THE EVENT

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FORCED HOMELESSNESS

NAPA - A wake-up call?

 

   It was during one of those predawn hours when slumber is being overtaken by wakefulness, when dreams are slipping quietly back into the recesses of the mind. The sun was making ready to march over the hills and mountains to the east to bring a fresh fall day down upon the inhabitants of this quiet little town known more for the slow growth of grapevines that produce fine wines than what was to be in store on this day. Napa, nestled deep in a valley between two coastal ranges of hills and mountains, was world renown for its slow but unceasing acceptance by many  as being one of the premier wine growing regions of the earth  A normal peaceful sunrise was expected at 6:32 AM. The thermometer read 56 degrees F. The moon was in a waning crescent with nearly all of the moon in shadow. An unusual soft offshore wind was blowing toward the south south west, causing small waves and shimmering lights to flicker across the San Francisco Bay Inlets and the Napa River channels that flow slowly past the recently developed and improved downtown area known as  the Riverfront Development. 

 

   The Napa Earthquake fault had slumbered for only fourteen years had let the residents know of it's restless nature as recently as September 3, 2000 in Napa and nearby Yountville. On this fall day in August, from the bowels of the earth came a message that reminded everyone of the power and force that can be unleashed by the earth as it undergoes its restless and unruly natural progression. The maturations and expectations of mankind were about to be placed once again back in their proper place and made small and supplicant to father time.

 

  Unable to sleep, due to a recent accident that had caused some damage to his leg, one resident of the city was working in his yard on a motorcycle repair. His girl friend was still sleeping soundly in the house nearby. The ground began to buck and heave sufficiently strong enough to flip an automobile engine block completely upside down.  Plumged into darkness, the resident heard his girlfriend screaming for help from fear of a collapsing house. In his haste to assist her, he tripped over the engine block and further injured his leg. When he was able to get a flashlight, he found his house teetering at an odd angle. The older foundationa and lower support walls were no match for the earthquake forces  and the house moved precariously close to collapse (see braced house picture in right sidebar).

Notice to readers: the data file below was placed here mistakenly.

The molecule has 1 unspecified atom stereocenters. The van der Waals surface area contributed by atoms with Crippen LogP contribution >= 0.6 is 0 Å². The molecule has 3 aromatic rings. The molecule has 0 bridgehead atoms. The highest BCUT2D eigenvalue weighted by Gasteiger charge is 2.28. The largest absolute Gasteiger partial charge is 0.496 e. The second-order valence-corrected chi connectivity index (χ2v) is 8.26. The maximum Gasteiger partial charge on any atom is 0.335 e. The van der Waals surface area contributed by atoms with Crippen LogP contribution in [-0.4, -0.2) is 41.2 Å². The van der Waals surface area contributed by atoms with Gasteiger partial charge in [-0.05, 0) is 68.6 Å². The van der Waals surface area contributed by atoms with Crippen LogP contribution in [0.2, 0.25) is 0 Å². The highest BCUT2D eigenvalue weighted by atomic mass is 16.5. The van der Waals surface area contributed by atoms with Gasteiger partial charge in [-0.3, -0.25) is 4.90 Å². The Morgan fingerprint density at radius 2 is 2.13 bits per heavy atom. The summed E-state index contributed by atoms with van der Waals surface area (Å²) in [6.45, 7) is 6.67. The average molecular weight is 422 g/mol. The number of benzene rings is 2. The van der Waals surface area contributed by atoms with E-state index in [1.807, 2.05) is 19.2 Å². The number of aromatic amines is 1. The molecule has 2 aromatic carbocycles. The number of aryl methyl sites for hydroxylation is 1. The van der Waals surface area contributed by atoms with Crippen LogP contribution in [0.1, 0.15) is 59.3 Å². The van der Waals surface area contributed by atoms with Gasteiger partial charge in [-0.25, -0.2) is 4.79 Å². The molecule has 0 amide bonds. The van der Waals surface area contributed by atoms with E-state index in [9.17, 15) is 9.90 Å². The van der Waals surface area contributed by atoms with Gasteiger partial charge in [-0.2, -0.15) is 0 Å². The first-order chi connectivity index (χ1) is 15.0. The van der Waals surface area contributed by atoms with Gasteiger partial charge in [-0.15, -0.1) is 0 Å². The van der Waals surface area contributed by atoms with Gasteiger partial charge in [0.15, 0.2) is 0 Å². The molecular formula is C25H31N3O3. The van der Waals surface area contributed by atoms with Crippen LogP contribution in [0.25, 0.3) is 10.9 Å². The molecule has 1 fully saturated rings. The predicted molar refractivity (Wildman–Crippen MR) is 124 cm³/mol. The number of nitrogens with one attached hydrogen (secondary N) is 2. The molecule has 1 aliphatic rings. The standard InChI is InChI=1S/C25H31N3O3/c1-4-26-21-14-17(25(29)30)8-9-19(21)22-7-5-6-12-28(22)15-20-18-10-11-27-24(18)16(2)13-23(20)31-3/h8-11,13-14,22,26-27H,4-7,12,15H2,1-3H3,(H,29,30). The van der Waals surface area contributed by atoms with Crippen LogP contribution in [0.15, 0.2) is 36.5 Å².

Another younger inhabitant of Napa was having a sleep over with friends.  Nicholas  Dillon and his friends had decided to sleep in the living room together rather than use the limited bedrooms available. When the earthquake occured, it peeled the brick masonry materials off the front of the fireplace. The heavy materials rained down upon the sleeping kids and resulted in major injuries to Nicholas including a collapsed lung and a shattered pelvis.

 

  An event, later to become known as the North Napa Valley Earthquake had just made an appearance onto the stage and into the lives of nearly eighty thousand residents in this quiet little wine growing region. 

 

IN RETROSPECT

            As we pass each and every anniversary of the 1906 San Francisco earthquake it would be wise to reflect on what might happen if we experienced a similar earthquake on the Hayward or San Andreas faults. Damage done to homes in Napa that August has revealed some interesting common weaknesses in our older housing stock. The Napa earthquake was just a moderate 6.0 magnitude and the earthquakes currently viewed as probable on the larger faults in the Bay Area are going to be much larger in magnitude and longer in duration. Prediction has always been an enticing and elusive goal. The damage done in Napa allows us to reflect on what might happen if we get another Big One in the Bay Area and to make some predictions on what type of houses will be lost. In Napa, the houses that failed and were Red Tagged, leaving families without housing, had some interesting similarities. A significant number of small one and two story houses with short cripple walls collapsed. The cripple wall is the short wood wall that extends from the foundation up to support the main floor of the home. The configurations that were the most commonly damaged were houses with shorter than usual sections of cripple wall located on a wall that lies in the East West direction. This was due to the seismic waves generated on a North-South trending fault. In many cases the short wall was further weakened by the layout of the house. If there was an inset entry porch that robbed the wall of the needed length to handle the earthquake loads, the cripple wall collapsed. Another major contributor to damage was a porch or deck that protruded from the building and added loads to the already weak cripple wall. Porches and decks are commonly supported on piers and posts located well away from the home. When the earthquake causes shaking, the decks and porches are like tails wagging the dog. They add a lot of load that must then be carried by the cripple walls. Analysis of the damage done in Napa allows us to concentrate on the houses most vulnerable to damage during a major earthquake.

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